One thing I was always reluctant to announce, the Ezidi part of me, because the moment people learn this I will be immediately identified as an Ezidi, and the most hateful thing for me is to be labeled. It is not that I am not happy to have Ezidism as a unique part of who I am, but as a multi-identity person I prefer to be this melting pot for so many identities to shape the only one me, a human called Nisan (The writer of this blog). The part as an Ezidi in me is smaller than other parts, but deeper. I was always hushed by almost everyone around me not to be outspoken regarding this side. I never claimed (well after 2008) that I followed anything except my own imagination and mind. I chose another path, a path that celebrates and embrace as having many identities was an ordeal in my family, it destroyed family ties because of religious and ethnic crap.
As if the Syrian genocide is not enough, now the massacre against Ezidis took place in Shingal – Iraq, the place that part of me descended from. We Kurdish Ezidis struggled on many levels, we shared the general oppression in the societies we lived with, we faced a ruthless accusations of betrayal as Kurds, we were never accepted as a real part of our communities, though many of us including me tried so hard, and finally we face religious prosecution. And then the women have their share of gender inequality. Ezidis never harmed anyone, they always peacefully roamed in their mountains, peacefully prayed and worshiped, peacefully lived and died.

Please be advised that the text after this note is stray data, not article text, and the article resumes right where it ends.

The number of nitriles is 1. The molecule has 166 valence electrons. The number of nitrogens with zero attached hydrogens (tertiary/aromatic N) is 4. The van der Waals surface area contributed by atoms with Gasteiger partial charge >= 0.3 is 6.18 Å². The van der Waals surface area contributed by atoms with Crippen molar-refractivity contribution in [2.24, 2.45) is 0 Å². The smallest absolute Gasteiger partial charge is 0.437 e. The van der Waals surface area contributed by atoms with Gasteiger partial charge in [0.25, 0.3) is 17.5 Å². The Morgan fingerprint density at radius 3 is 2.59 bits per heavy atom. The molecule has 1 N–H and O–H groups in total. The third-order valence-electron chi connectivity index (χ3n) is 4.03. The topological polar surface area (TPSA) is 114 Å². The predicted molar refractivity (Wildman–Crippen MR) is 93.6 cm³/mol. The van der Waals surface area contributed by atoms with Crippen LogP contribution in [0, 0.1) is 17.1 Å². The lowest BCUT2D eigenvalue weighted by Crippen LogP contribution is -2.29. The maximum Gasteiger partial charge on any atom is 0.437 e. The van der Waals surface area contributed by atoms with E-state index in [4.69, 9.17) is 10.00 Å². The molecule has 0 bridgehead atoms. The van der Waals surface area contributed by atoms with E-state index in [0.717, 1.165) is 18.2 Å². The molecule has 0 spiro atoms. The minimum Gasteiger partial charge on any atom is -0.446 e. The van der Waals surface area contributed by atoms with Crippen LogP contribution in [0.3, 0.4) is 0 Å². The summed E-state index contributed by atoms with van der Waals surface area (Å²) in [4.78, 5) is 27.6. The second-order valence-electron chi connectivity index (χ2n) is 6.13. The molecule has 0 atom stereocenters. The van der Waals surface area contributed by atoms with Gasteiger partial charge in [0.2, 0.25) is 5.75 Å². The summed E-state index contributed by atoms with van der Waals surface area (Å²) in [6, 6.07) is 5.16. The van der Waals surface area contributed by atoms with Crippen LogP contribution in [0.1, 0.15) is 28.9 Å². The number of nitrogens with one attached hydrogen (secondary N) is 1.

After the town of Shingal was raided by ISIS, Ezidi women were taken and sold like slaves! ISIS, a group of psychopath perverts many strongly believe that their leaderships are moved like pawns to terrorize us. ISIS is part of a game to scare us, and our first defense strategy should be courage.
I am angry. My country Syria is in a blood swamp, as a Syrian we faced an unimaginable grievances, and now as an Ezidi my people are slaughtered before my eyes. How many deaths and unjust actions should pass unnoticed and unpunished before my weary eyes? My eyes has a memory of their own. Again, it is always the poor and marginalized that are sacrificed with in the game of war and dominance.
My identity as a Syrian, Kurdish, Ezidi by origin, agnostic by personal belief, secular, woman, translator, reader, storyteller and a universal human most of all, will remain firm as a sample of what I dream my region should be, a hub to celebrate different identities.
I desperately call to help my people the Ezidis as I always desperately called (and worked) to help my people in Syria. I know now that going outside us will not work if we did not come up with our own solution, we must look deep inside.
When I saw the Member of Iraqi Parliament, a Kurdish Ezidi woman collapsed in tears crying to save Ezidis, I was pessimistic as her tears, like mine, will not bring help.
The table is tilted in my region, the game is on, and no one will be saved if we don’t save ourselves somehow by embracing all manifestations and identities of life.